Taking it to the streets

There’s no doubt about it: Food trucks are hot! And pizza, ever profitable, has gone mobile to keep up with the trend. With consumers searching for a lower price point in recent years and more chefs and caterers looking to the open road for culinary ventures, combined with the explosion of social media, street foods are reaching a broader demographic than ever before. Even the media has taken notice, with shows such as the Food Network’s Great Food Truck Race and the Travel Channel’s Food Wars; the food truck experience—once a quick stop for a foil-wrapped meal—has become primetime entertainment. In cities such as Dallas, New York, Los Angeles and Washington, operators are taking to the streets in tricked-out mobile kitchens to build a name for themselves and, in some cases, make big profits. In 2008, Roy Choi, a pioneer of the gourmet food truck movement and founder of the Los Angeles based Korean barbecue truck Kogi BBQ, hit the streets with only two trucks and a Twitter campaign and brought in $2 million his first year! 

However, trucks aren’t solely chef-driven anymore—chains are emerging in the game. Industry consultant Aaron Noveshen, founder of San Francisco-based firm The Culinary Edge, estimates that 10% of the top 200 national restaurant brands will have food trucks on the streets by 2012. Los Angeles-based California Pizza Kitchen ( and Whitewater, Wisconsin-based Toppers Pizza ( have joined the mobile pizza game in the past year. They may be among the first of many pizza chains looking to join the mobile scene, because as Hudson Riehle, the National Restaurant Association’s senior vice president of the research and information services division, points out, the emergence of high-end food trucks is “definitely not a fad,” but an “evolving of the industry.” 

To get the lowdown on the mobile kitchen business, PMQ tracked down operators and manufacturers who had the foresight to realize that with the right product and the right marketing, the streets are lined with dough.

Social Savvy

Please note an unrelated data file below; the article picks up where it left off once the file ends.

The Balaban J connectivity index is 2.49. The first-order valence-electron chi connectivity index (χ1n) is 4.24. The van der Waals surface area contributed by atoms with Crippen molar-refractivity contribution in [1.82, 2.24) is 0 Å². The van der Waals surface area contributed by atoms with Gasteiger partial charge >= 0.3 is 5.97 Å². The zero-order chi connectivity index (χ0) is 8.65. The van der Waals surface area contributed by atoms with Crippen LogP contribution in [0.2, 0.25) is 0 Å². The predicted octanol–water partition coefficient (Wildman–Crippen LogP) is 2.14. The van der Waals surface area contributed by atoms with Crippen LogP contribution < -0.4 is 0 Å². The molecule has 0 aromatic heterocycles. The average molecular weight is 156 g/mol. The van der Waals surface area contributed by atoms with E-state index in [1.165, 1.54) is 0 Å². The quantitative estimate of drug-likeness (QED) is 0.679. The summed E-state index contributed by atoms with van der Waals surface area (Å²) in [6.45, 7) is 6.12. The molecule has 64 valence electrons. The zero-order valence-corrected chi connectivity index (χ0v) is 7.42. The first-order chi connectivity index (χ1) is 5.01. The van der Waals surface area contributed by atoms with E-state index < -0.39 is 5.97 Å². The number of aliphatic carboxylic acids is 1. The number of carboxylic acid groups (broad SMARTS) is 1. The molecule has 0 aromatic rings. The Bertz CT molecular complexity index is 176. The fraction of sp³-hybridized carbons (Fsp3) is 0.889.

Social media has taken food trucks to a new level in marketing and profitability. For most restaurants, Facebook reigns supreme because of the depth of content and interaction that posts allow, but in the mobile food truck business, operators point toward Twitter as the most useful social media tool, because the rapid-pace website allows followers to monitor food truck locations and specials. St. Louis based Pi Pizzeria (, known for its cornmeal crusts and rich sauces, provides a shining example: With two trucks—one in St. Louis and one in Washington—operator Chris Sommers has accrued more than 5,000 Twitter followers combined and says, for him, social media has essentially replaced press releases. “I don’t know why anyone operating a mobile truck wouldn’t use Twitter,” says Sommers. “We do this to try to push people to our social media presence to get them to know what we’re about.” In fact, Pi’s social media presence—which supports the businesses’ environmentally conscious message—has attracted not only sales but media attention. In addition to favorable reviews in local, regional and national publications, including The Washington Post, Sommers received the opportunity to prepare a pizza meal for the Obama family in 2009. Thanks to social media efforts, both trucks sell out almost every night and are in the running to appear on season two of The Great Food Truck Race

While alerting customers to your truck’s whereabouts is essential, pizza truck operators who’ve found success claim that entertaining customers with social media is just as important as selling pizza. This philosophy is shared by the owners of Milwaukee-based Streetza ( This two-man operation hit the road in May 2009 with a converted ice cream truck; now, with 7,000 followers on Twitter, the owners plan on expanding to five cities within the year. This duo let social media drive their major business decisions in the past two years: Their logo, menu and prices were determined by social media interaction with customers. Last March, they were named the No. 1 food truck in the United States by Business Week and were nominated to appear on season one of The Great Food Truck Race. “What we try to do differently with social media is engage people personally,” says cofounder Scott Baitinger. “We found our accountant and our HR company on Twitter. When the truck broke down, we tweeted that we were looking for a diesel truck repairman, and we found one in about 15 minutes.” Food trucks are chatty places in general, and Baitinger recommends incorporating elements of everyday life into your social media feed: Take TwitPics and quote interesting people and happenings in addition to listing specials and locations.